ED VULLIAMY: OK, what happened was various signals, various red flags went up regarding inconsistencies. My contact—they were coming through London, traveler’s checks, serially numbered, strangely signed, coming through, and irregularities spotted. And my contact’s name is Woods, put up the alarm. Rather than be sort of thanked for his vigilance, he was basically sort of told to shut up, originally, and then spat out, frankly.

 There was a prosecution. There was a settlement in the district court of Miami. And the settlement said—and it was a deferred prosecution, which means no one goes to jail, constructively, and you have to sort of behave for a year, and if you do so, the whole thing is dropped. And we have to say, it has been dropped. Wachovia has since been bought by Wells Fargo, who have cooperated with the investigation. It’s nothing against Wells Fargo.

 But what was found was that $110 million—small change—was directly connected to four drug deals in Mexico involving the Sinaloa Cartel, but that the staggering figure of $378 billion—that’s a lot of money—was insufficiently monitored. Now, we don’t know how much of that was connected to drug deals. It could be anything between naught and $378 billion. But it gives us a glimpse of the size, of the volume, the quantity of the money involved. These were coming through things called casas de cambio, holes in the wall, basically, exchange houses, not even a proper banking system. So we have a medium-sized bank, that kind of money.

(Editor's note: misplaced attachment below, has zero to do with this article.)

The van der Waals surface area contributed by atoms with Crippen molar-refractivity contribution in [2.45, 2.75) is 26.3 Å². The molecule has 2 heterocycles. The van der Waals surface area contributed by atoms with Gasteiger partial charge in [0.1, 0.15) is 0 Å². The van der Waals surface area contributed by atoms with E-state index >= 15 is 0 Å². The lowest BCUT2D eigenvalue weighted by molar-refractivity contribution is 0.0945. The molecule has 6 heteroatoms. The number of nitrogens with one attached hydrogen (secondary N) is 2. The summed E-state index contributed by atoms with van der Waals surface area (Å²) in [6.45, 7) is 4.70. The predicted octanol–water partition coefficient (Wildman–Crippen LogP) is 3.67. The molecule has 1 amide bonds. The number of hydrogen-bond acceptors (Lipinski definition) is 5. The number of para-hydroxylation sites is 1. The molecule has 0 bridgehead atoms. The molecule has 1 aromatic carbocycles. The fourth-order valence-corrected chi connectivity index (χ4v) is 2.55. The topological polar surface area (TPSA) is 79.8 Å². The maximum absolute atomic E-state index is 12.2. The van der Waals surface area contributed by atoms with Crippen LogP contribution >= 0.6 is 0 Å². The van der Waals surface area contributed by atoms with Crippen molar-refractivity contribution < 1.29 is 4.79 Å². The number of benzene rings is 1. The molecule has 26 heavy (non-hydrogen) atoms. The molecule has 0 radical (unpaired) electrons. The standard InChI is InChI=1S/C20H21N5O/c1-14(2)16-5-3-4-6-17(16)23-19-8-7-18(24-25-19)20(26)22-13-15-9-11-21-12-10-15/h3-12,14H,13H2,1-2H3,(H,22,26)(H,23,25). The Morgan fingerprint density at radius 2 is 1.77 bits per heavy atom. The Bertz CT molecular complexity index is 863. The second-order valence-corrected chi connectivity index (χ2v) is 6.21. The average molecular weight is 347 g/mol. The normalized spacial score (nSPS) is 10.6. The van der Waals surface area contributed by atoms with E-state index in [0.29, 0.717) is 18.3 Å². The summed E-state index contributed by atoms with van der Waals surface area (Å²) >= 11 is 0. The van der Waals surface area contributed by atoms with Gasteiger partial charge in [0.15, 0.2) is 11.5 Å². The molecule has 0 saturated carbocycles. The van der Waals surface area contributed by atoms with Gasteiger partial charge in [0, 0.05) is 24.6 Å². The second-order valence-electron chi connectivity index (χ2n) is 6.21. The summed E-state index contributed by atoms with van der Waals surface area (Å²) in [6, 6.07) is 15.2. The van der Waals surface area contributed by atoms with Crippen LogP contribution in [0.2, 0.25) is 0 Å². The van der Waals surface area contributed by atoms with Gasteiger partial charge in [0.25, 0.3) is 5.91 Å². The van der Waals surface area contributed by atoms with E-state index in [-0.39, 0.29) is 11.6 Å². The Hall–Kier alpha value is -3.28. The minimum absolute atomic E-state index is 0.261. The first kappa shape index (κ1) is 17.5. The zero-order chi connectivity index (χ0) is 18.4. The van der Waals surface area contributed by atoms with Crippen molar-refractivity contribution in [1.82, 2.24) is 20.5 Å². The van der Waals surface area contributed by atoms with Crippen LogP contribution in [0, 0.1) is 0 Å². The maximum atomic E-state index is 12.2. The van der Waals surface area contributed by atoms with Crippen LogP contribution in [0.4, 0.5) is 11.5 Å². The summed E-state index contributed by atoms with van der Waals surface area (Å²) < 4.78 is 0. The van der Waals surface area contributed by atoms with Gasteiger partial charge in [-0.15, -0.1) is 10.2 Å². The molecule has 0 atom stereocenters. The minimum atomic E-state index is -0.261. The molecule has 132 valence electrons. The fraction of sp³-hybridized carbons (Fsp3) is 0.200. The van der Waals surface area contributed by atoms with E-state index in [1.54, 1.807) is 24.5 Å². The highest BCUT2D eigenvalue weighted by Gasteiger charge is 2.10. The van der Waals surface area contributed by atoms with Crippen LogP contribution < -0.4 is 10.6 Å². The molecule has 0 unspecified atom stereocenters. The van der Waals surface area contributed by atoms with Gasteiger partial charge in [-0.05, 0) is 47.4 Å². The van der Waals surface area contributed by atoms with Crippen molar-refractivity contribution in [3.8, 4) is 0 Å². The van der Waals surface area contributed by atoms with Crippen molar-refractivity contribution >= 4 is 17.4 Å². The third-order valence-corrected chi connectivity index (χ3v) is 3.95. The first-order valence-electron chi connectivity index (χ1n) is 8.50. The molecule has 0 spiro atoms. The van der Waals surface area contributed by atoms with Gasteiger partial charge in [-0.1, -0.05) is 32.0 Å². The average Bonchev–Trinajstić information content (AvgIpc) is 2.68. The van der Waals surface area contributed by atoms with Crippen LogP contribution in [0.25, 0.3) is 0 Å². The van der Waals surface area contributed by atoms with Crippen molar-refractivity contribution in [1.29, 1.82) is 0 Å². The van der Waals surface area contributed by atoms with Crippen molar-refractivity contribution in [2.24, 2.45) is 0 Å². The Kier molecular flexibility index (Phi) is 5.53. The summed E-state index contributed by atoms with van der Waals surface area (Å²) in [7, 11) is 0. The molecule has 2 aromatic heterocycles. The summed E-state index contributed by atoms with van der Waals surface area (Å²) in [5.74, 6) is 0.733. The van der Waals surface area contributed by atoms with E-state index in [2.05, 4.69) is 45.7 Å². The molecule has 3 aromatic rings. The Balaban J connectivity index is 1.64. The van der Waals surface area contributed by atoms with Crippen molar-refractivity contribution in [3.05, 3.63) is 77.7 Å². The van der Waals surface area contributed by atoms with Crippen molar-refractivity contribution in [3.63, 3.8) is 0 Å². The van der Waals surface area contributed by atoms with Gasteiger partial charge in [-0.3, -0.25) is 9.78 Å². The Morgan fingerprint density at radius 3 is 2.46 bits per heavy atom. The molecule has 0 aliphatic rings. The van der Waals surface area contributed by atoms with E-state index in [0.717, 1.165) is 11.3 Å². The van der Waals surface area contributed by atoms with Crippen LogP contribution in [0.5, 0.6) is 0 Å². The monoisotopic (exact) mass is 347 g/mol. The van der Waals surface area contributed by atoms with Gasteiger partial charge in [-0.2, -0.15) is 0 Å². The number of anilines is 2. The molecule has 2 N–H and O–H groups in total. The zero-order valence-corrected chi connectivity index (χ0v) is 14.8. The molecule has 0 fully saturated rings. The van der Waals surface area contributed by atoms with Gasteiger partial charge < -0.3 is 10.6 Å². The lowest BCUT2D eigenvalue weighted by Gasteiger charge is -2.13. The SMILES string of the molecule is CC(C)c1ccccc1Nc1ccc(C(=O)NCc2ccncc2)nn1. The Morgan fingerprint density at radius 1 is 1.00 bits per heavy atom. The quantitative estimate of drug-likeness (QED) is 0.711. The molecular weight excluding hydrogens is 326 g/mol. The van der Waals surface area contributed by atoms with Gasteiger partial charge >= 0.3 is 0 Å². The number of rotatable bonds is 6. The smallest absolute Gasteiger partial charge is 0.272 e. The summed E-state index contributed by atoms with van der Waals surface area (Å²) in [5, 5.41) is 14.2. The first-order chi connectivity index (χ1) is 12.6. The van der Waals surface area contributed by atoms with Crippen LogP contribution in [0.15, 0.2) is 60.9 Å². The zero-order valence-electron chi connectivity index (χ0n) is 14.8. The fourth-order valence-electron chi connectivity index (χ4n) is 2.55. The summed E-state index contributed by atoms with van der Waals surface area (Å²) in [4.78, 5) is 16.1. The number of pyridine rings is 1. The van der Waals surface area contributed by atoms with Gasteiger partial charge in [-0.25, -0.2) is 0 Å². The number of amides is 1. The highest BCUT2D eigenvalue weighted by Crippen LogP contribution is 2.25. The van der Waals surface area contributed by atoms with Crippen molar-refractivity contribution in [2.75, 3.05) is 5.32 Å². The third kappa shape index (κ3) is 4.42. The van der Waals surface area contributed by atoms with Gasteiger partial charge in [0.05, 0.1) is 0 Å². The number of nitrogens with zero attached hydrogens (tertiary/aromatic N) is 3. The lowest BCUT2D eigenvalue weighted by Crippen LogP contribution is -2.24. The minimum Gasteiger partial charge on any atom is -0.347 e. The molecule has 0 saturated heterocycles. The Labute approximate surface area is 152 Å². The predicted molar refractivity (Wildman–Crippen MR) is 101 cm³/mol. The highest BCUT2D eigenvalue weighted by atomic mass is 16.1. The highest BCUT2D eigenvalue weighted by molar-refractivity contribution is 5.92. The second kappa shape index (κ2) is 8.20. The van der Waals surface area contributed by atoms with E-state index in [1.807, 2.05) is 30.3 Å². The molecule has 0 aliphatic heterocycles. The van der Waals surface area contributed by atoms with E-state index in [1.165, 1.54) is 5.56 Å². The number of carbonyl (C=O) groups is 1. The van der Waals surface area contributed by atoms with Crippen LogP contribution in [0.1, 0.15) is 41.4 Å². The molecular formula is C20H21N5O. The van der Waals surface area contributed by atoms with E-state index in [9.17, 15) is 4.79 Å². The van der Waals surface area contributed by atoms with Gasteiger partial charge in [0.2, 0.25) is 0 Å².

Then, I thought, well, let’s set this in context. Talked to a man called Antonio Maria Costa, who’s the head of the U.N. Office on Drugs and Crime in Vienna. He’s not there any longer. He posits that the volumes of money coming in from Mexico, from—and obviously his specialty was Europe, Russia, you know, similar operations—laundering of vast quantities of the profits of drugs and, of course, the calamitous violence that is the scourge of Mexico, is basically propping up the banking system. It is a major pillar of the banking system. Without it, it would have collapsed long ago. Well, we know that the other pillar propping it up is tax dollars.

 But—and so, one has a sort of a glimpse through this case, through this afterword in this paperback edition, a glimpse of where all the money goes, you know, how—you know, we hear a lot about how the Mexican war, this catastrophe in Mexico, is crossing the border into the United States, and indeed how it isn’t crossing the border. But one way in which it sure as hell is crossing the border is hundreds of billions of dollars of blood money.

 AMY GOODMAN: We’re going to leave it there, but we’re going to do a post-show interview, and we’re going to post it online at democracynow.org. We’ve been speaking with Ed Vulliamy. He is a writer for The Guardian and The Observer, headed back to London. His book is called Amexica: War Along the Borderline, and he’s written the cover story of Harper’s, which we’re going to talk about post-show, which is called “Broken Britain.”


More to come, indefinitely.